Maybe it’s all that Atlantic air, but even though every major Irish city tends to have an all-embracing choice of watering holes, Galway pubs seem particularly special. Ranging from the traditional tavern right through to the newly opened gastropub, this is Culture Trip’s selection of the city’s top places to get a drink.
The traditional Irish music sessions that take place in Mainguard Street’s Tig Coili are so legendary that they have even been known to attract some of the country’s biggest musical stars – such as Paul Brady and Sharon Shannon – to join in the fun. Indeed, this lively and welcoming pub is so loved by locals and tourists alike that it’s nearly always busy, with revelling crowds spilling out onto the street during the summer months. Still, a lack of elbow room is a small price to pay for the authentic local culture you’ll soak up here.
O’Connell’s is well located on Eyre Square, a public park that hosts the annual Galway Continental Christmas Market and acts as a meeting point and socialising spot during the summer. Formerly a grocery and bar, O’Connell’s wears its status as a historic local landmark proudly, with its original features being lovingly maintained. But in spite of its reverence for history, this pub hasn’t been afraid to keep up with the times. The updated exterior features an appealing heated beer garden housing two outdoor bars and a DJ box, which has hosted live events by DJs such as Fun Lovin’ Criminals’ Huey Morgan.
Bar, Gastropub, Pub, Restaurant, Irish, European, Beer, $$$
Courtesy of John Keogh's The Lock Keeper
Billed as Galway’s newest gastropub, John Keogh’s – The Lock Keeper only opened during the summer of 2016, but at the time of writing, it had already climbed the TripAdvisor rankings to a place as the city’s fifth-best restaurant. Though it’s one of the city’s youngest establishments, this venue is kitted out with antiques and pieces reclaimed from scrap yards – mirrors on the walls date back to 1910 – which give it a cosy, old-time feel. Craft beers, whiskeys and gins can be sampled here, and locally sourced food is a major part of the appeal, with top-notch food served daily from 5 until 9pm.
One of the best live music venues in the country, the Róisín Dubh and its decade-old Strange Brew club nights helped launch some of Ireland’s biggest alternative music acts today, including bands like And So I Watch You From Afar and Two Door Cinema Club. Meaning ‘little black rose’, Róisín Dubh also has a special place in its heart for comedy, having seen early shows by people like Jack Whitehall and Sarah Millican, as well as bringing mega-stars like Tommy Tiernan and Dylan Moran to the city through its curation of the annual Comedy Carnival Galway. If you like keeping up to date with up-and-coming music and comedy acts, this is the place to look.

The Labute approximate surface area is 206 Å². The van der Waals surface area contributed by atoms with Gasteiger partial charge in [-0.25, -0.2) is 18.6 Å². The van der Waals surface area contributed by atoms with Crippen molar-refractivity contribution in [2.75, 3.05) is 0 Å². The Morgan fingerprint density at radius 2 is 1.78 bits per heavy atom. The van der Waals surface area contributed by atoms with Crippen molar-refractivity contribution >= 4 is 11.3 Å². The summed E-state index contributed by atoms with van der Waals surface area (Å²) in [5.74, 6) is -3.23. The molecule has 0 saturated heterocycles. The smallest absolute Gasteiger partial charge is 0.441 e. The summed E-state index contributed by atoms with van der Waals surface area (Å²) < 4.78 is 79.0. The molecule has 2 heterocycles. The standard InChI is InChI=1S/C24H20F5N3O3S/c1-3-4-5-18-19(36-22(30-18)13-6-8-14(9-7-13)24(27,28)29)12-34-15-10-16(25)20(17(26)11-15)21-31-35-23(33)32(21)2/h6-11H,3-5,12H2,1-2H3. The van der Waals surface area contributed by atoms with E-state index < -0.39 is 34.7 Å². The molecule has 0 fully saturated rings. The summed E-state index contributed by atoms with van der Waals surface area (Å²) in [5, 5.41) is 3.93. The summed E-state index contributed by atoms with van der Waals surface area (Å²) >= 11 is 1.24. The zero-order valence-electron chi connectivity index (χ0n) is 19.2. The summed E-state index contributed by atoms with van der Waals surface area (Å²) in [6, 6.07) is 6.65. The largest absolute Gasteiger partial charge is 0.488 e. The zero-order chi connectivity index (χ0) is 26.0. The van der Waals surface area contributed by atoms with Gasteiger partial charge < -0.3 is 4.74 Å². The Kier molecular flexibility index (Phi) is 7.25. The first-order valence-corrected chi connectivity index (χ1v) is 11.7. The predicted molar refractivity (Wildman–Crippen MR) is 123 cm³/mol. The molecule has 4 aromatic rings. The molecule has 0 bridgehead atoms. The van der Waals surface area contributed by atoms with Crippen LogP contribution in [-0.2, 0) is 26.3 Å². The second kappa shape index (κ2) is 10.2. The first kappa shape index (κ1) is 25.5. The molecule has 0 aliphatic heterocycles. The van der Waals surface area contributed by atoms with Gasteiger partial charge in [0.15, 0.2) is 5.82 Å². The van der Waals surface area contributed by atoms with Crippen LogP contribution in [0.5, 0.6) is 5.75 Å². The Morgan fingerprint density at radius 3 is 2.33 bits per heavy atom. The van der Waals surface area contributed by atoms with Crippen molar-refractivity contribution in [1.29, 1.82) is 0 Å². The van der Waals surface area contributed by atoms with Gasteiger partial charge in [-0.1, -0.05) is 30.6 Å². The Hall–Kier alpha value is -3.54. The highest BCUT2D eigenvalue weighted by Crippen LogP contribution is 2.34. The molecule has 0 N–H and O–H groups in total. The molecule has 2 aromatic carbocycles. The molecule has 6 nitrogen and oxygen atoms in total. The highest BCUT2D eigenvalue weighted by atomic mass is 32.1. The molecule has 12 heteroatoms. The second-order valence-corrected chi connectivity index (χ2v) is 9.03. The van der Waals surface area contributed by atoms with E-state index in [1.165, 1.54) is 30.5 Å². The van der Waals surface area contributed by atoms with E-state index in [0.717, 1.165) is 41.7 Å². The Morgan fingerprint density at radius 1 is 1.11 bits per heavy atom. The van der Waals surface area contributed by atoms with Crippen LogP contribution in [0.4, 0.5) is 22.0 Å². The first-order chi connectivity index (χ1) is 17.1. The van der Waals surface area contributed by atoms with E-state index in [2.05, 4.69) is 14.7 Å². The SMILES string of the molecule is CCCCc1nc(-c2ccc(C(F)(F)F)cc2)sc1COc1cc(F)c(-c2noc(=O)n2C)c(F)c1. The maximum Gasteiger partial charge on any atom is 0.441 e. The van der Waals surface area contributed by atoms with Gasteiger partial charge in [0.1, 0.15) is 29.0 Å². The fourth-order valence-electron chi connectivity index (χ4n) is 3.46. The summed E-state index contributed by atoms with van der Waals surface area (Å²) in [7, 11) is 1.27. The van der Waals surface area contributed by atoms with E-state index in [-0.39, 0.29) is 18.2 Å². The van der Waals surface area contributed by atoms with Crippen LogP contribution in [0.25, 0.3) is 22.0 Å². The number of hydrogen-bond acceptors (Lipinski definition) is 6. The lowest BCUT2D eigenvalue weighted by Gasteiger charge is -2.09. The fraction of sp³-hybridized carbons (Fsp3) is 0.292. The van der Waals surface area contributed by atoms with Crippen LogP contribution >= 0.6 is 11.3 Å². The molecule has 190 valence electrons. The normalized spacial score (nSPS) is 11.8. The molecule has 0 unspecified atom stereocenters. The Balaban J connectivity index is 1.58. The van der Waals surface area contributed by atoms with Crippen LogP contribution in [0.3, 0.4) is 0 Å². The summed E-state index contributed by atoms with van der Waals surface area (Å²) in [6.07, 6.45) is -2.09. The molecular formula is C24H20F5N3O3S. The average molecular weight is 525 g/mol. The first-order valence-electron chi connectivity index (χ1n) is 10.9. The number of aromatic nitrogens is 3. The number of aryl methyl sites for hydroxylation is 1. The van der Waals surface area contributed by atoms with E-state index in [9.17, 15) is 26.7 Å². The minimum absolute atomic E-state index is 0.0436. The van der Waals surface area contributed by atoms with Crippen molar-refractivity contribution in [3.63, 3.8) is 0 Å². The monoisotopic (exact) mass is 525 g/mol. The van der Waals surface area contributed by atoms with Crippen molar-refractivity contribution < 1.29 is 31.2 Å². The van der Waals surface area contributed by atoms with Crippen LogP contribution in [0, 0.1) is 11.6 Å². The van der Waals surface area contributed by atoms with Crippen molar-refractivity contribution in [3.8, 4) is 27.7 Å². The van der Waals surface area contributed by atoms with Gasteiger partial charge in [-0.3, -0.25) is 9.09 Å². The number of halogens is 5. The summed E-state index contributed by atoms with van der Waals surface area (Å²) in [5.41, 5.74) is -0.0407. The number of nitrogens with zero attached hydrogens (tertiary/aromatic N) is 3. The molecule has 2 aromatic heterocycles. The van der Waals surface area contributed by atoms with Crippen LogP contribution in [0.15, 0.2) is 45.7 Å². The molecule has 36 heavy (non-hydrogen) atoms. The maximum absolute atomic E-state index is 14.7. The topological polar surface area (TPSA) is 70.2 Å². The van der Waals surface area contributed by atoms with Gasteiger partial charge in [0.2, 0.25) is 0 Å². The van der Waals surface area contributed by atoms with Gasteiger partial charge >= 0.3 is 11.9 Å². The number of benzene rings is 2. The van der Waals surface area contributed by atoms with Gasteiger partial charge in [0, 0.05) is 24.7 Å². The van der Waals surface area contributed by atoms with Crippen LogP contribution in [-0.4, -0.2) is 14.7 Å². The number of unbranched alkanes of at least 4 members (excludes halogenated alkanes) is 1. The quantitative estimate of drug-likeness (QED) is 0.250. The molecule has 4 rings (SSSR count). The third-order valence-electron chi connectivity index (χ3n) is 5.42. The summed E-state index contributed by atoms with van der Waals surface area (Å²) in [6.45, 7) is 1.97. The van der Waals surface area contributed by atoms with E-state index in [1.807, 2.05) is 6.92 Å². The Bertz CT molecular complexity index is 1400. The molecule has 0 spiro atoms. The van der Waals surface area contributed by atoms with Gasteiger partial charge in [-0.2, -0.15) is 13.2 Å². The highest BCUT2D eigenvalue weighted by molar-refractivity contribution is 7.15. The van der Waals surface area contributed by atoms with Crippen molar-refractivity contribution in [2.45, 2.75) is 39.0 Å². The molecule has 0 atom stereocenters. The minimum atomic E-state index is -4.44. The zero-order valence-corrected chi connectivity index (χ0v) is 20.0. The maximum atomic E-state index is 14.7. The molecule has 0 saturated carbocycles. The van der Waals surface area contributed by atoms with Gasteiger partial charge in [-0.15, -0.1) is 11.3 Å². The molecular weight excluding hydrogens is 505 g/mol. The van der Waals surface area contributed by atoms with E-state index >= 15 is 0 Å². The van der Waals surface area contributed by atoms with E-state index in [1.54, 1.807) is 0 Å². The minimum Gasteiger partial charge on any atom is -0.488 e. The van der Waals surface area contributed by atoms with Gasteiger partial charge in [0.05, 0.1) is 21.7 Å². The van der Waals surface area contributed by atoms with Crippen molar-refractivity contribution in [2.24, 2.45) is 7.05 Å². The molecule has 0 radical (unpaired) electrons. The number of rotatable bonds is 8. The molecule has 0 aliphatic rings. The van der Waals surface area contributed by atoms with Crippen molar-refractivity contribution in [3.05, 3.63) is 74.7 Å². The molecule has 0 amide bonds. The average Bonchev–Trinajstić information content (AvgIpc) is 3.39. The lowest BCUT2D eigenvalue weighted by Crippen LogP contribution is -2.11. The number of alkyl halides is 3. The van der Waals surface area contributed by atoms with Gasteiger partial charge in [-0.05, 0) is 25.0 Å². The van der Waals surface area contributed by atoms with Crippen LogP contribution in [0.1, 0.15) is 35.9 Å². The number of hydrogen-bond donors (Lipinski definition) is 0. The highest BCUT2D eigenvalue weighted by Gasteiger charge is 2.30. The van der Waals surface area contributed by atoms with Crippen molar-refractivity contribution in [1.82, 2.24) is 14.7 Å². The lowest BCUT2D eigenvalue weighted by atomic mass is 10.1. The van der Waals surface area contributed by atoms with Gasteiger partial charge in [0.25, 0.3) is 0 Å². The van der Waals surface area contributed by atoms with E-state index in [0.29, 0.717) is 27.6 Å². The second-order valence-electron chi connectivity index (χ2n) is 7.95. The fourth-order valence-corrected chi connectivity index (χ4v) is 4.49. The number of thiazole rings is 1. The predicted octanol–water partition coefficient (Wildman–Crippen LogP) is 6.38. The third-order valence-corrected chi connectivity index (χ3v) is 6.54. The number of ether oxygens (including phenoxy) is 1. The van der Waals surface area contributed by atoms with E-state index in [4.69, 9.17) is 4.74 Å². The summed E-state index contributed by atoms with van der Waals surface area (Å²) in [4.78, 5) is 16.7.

A veritable Galway institution, Tigh Neachtain has been in operation since 1894. This bar is one of the region’s favourites for many reasons, which include its snug charm, the 130-strong whiskey menu and the fact it is situated in the former townhouse of Richard Martin – the 19th-century Irish animal rights campaigner who King George IV famously nicknamed ‘Humanity Dick’. Tigh Neachtain rivals Tig Coili in the traditional Irish music stakes – live music takes place every week, and there is even an album featuring famous artists like Sharon Shannon playing at the pub, entitled Ceol Tigh Neachtain: Music from Galway.
Bar, Pub, Restaurant, Irish, European, Contemporary, $$$
Found in the trendy area known as Galway’s West End, Bierhaus is where youthful owners Jack Considine and Conor Lynam keep the city’s largest beer selection – with more than 60 options available. Opened in 2005 to satisfy Galwegians’ cravings for craft and speciality beers, this modern haunt also serves a crowd-pleasing cocktail menu, has its own restaurant and hosts the Entrepans sandwich stall, whose pork banh-mi has been described as the best sandwich in Galway.
Bar, Pub, Restaurant, Irish, European, Pub Grub, $$$
The Quays Bar and Restaurant, Galway | Courtesy of The Quays, Galway
The Quays may look like your quintessential traditional Irish pub from the outside, but its interior is surprisingly cosmopolitan. Parts of the décor were originally part of a medieval church in France, including the pews and a sizeable church organ – which acts as a backdrop for musical acts performing daily in the venue upstairs. Located in the city’s bustling Latin Quarter, the almost 400-year-old Quays is a sociable setting that deservedly won Ireland’s City Bar of the Year in 2016.